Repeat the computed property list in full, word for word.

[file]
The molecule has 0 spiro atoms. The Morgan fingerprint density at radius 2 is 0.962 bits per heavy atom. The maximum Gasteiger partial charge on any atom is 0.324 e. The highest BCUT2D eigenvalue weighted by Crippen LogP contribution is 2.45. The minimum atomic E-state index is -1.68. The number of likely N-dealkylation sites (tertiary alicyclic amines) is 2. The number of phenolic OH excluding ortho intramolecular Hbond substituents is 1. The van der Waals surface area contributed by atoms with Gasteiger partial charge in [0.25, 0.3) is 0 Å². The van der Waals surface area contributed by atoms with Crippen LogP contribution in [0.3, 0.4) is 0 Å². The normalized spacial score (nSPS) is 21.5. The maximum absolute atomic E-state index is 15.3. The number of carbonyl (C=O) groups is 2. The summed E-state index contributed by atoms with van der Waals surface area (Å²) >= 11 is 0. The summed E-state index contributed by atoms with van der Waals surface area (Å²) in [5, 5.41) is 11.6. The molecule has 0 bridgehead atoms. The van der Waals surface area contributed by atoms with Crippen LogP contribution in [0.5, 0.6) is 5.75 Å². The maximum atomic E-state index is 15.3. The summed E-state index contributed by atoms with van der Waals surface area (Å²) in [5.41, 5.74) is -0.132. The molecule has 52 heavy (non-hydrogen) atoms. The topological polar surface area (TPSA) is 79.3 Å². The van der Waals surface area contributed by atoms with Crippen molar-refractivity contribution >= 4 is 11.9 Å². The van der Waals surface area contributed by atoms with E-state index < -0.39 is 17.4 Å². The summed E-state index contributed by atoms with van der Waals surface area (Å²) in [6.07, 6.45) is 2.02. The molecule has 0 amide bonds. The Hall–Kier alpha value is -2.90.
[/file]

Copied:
The molecule has 0 spiro atoms. The Morgan fingerprint density at radius 2 is 0.962 bits per heavy atom. The maximum Gasteiger partial charge on any atom is 0.324 e. The highest BCUT2D eigenvalue weighted by Crippen LogP contribution is 2.45. The minimum atomic E-state index is -1.68. The number of likely N-dealkylation sites (tertiary alicyclic amines) is 2. The number of phenolic OH excluding ortho intramolecular Hbond substituents is 1. The van der Waals surface area contributed by atoms with Gasteiger partial charge in [0.25, 0.3) is 0 Å². The van der Waals surface area contributed by atoms with Crippen LogP contribution in [0.3, 0.4) is 0 Å². The normalized spacial score (nSPS) is 21.5. The maximum absolute atomic E-state index is 15.3. The number of carbonyl (C=O) groups is 2. The summed E-state index contributed by atoms with van der Waals surface area (Å²) >= 11 is 0. The summed E-state index contributed by atoms with van der Waals surface area (Å²) in [5, 5.41) is 11.6. The molecule has 0 bridgehead atoms. The van der Waals surface area contributed by atoms with Crippen LogP contribution in [0.5, 0.6) is 5.75 Å². The maximum atomic E-state index is 15.3. The summed E-state index contributed by atoms with van der Waals surface area (Å²) in [5.41, 5.74) is -0.132. The molecule has 52 heavy (non-hydrogen) atoms. The topological polar surface area (TPSA) is 79.3 Å². The van der Waals surface area contributed by atoms with Crippen molar-refractivity contribution >= 4 is 11.9 Å². The van der Waals surface area contributed by atoms with E-state index < -0.39 is 17.4 Å². The summed E-state index contributed by atoms with van der Waals surface area (Å²) in [6.07, 6.45) is 2.02. The molecule has 0 amide bonds. The Hall–Kier alpha value is -2.90.